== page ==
Just when you thought it was safe…

Fears about national security letters, and abuse of governmental power have now seemingly come to fruition. On the heels of a Justice Department audit revealing that the FBI has routinely been violating both the spirit and the letter of the law regarding national security letters, the Director of National Intelligence, Mike McConnell has called for a sweeping expansion of the government’s authority to eavesdrop, search, break into homes and make copies of computer hard drives, all with little or no judicial review.

This is an audacious power grab, at a time when the Bush administration is increasingly on the ropes – both on the domestic and foreign policy fronts. As Illinois Senator Richard Durbin remarked, the audit “confirms the American people’s worst fears about the Patriot Act. It appears that the administration has used these powers without even the most basic regard for privacy of innocent Americans.”

George Christian, executive director of the Library Connection, the Connecticut library consortium that successfully challenged a national security letter request in 2005-2006, testified before Congress on April 11, 2007. He noted, however, that the situation with the supposedly reformed Patriot Act is just as danger as to democratic freedoms as it was originally:

“It is widely believed that some civil liberties were restored in the revised PATRIOT Act, but they were not. Language in the revised law appears to protect the privacy of library records, but a loophole inserted into the wording allows the FBI to use a national security letter to obtain library records anyway. The revision states that a library functioning in a “traditional role” is not subject to an NSL UNLESS it is providing “electronic communication services,” which the law defines as “any service that provides to users thereof the ability to send or receive wire or electronic communications.” Thus, any library providing Internet service can still be served with an NSL – that is essentially every library in the United States today. Robert Mueller, FBI Director, in a written response to a Senate Judiciary Committee inquiry, even stated that new language “did not actually change the law.”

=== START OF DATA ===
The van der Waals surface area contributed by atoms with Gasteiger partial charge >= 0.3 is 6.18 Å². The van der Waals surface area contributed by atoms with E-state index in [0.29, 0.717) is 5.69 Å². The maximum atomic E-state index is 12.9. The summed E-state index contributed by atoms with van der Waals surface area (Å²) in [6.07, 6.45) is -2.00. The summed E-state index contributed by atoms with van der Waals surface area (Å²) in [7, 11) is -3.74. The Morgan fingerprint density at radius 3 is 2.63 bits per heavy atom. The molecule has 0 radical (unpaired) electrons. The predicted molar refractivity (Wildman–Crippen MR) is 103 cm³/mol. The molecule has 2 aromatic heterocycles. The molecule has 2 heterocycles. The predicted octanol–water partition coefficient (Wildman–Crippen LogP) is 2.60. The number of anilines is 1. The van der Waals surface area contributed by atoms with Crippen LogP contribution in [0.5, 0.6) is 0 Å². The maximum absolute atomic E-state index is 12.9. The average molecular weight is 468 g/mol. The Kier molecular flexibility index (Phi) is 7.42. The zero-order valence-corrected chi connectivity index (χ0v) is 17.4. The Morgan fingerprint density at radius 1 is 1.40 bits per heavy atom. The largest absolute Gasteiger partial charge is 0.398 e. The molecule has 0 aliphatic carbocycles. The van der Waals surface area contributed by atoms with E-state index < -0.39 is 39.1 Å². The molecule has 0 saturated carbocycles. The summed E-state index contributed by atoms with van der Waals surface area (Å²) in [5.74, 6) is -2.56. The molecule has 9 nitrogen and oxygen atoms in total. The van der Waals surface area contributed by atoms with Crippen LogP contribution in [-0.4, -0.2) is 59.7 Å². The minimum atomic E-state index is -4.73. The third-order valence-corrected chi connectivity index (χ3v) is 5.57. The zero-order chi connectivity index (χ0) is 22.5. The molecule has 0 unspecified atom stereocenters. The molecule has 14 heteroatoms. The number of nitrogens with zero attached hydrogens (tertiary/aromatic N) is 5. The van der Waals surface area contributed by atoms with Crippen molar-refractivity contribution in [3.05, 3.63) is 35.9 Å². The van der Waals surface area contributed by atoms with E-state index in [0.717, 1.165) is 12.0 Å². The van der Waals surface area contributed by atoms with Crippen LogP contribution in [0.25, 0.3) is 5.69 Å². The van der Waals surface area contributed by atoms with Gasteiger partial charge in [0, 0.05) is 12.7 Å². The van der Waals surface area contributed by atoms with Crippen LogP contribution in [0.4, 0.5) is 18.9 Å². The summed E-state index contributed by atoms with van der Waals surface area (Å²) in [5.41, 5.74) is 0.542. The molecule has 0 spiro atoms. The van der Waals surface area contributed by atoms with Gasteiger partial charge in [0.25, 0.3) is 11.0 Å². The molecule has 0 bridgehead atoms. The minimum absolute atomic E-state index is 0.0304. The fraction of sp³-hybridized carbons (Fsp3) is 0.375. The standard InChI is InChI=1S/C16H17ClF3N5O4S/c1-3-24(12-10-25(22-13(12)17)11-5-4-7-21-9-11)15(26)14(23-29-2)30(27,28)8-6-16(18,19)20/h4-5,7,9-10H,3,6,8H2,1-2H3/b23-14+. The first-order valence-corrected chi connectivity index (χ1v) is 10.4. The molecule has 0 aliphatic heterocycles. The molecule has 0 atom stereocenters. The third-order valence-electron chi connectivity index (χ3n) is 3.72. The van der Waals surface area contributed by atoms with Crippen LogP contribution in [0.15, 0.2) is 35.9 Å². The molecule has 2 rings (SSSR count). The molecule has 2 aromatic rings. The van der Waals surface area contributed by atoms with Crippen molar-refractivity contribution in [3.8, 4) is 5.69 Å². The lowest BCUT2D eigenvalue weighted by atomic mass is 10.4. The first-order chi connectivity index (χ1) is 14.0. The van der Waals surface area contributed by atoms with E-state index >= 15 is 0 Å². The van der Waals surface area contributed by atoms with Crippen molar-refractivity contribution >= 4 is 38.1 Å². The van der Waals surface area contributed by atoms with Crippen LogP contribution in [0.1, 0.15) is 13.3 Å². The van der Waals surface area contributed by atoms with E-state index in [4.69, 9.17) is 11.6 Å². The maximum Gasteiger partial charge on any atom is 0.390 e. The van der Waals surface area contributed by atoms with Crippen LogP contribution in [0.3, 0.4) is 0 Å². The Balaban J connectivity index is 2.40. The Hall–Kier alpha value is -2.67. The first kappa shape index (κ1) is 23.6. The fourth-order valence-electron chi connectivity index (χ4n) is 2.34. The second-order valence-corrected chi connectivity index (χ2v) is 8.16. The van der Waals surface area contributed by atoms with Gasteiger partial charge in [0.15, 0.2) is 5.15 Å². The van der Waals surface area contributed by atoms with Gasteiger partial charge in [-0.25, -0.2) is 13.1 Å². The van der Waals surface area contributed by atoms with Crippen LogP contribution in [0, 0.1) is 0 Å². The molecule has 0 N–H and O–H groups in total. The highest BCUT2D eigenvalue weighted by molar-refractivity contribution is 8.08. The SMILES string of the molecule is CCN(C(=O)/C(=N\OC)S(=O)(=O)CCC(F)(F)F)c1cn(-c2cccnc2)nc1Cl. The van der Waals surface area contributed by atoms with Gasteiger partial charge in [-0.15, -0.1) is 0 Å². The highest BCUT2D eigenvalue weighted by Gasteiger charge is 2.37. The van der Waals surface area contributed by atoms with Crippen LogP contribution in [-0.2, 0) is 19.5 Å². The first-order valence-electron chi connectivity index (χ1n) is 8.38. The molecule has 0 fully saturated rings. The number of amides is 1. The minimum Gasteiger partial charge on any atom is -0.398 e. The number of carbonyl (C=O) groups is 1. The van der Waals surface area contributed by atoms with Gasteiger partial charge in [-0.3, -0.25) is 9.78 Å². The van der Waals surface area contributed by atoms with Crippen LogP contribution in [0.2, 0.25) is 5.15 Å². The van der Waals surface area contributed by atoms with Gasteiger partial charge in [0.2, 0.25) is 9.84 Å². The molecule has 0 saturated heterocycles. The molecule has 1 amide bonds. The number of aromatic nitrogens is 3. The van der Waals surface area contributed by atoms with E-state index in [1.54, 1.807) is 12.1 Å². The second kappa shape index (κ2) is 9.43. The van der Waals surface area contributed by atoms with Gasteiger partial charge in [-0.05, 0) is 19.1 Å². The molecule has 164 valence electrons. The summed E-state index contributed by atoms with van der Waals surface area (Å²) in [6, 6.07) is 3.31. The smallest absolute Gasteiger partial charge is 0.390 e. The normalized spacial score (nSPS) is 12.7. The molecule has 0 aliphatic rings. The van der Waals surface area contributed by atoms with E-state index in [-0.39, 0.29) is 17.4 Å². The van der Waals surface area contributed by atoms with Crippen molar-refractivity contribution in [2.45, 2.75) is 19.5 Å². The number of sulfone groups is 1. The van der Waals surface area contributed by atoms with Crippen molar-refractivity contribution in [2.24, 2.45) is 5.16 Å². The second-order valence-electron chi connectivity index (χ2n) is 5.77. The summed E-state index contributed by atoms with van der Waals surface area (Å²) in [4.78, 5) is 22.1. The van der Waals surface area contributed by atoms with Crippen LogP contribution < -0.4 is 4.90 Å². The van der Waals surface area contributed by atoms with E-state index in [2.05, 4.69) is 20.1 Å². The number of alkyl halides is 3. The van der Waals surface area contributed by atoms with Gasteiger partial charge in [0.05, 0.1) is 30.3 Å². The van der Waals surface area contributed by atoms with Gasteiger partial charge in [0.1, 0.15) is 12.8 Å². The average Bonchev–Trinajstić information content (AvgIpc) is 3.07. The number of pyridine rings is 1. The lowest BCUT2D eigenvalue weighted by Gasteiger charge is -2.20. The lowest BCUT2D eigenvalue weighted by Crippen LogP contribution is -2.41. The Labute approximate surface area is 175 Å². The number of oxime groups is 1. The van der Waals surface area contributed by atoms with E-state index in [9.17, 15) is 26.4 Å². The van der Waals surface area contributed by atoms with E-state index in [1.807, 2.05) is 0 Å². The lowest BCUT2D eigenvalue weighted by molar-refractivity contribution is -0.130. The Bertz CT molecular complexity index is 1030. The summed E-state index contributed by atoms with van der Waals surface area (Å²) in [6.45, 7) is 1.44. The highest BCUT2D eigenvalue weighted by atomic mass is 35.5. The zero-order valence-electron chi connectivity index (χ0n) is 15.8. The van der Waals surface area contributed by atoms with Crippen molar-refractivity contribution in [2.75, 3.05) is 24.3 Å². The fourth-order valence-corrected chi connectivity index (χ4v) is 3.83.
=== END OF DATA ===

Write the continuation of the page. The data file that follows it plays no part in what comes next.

The ACLU has called for Congress to “reject this new attempt to erode the 4th Amendment and its protections.”

With respect to the Justice Department audit showing FBI misuse of national security letters, ALA President Leslie Burger issued an official statement last month saying: “The recent findings by the Inspector General demonstrate that not only was the FBI misleading citizens then, it’s been misleading them all along”. The ALA has apparently not yet weighed in on National Intelligence Director McConnell’s proposed expansion of the government’s search and surveillance powers. Waive to the camera.


“FBI Misused Patriot Act, Justice Department Audit Says,” American Libraries, March 9, 2007. Online (April 14, 2007) Available http://www.ala.org/ala/alonline/currentnews/newsarchive/2007/march2007/fbiaudit.cfm

“National Security Letters Misused,” Don Wood, Library 2.0 blog. March 12, 2007. Online (April 14, 2007) Available http://donwood.alablog.org/blog/_archives/2007/3/12

“Librarian Who Challenged NSLs Urges Congress to Fix Patriot Act.” ACLU website, April 11, 2007. Online. (April 14, 2007) Available http://www.aclu.org/natsec/gen/29314prs20070411.html

“McConnell seeks to boost U.S. spy powers,” Katherine Shrader, AP. Yahoo News, April 13, 2007. Online (April 14, 2007) Available http://news.yahoo.com/s/ap/20070410/ap_on_go_ot/spy_chief_powers

“ACLU: Congress Must Reject Administration’s Call for FISA’s ‘Modernization’,” ACLU website, April 13, 2007. Online. (April 14, 2007) Available http://www.aclu.org/safefree/general/29356prs20070413.html

Explore posts in the same categories: Patriot Act and Libraries

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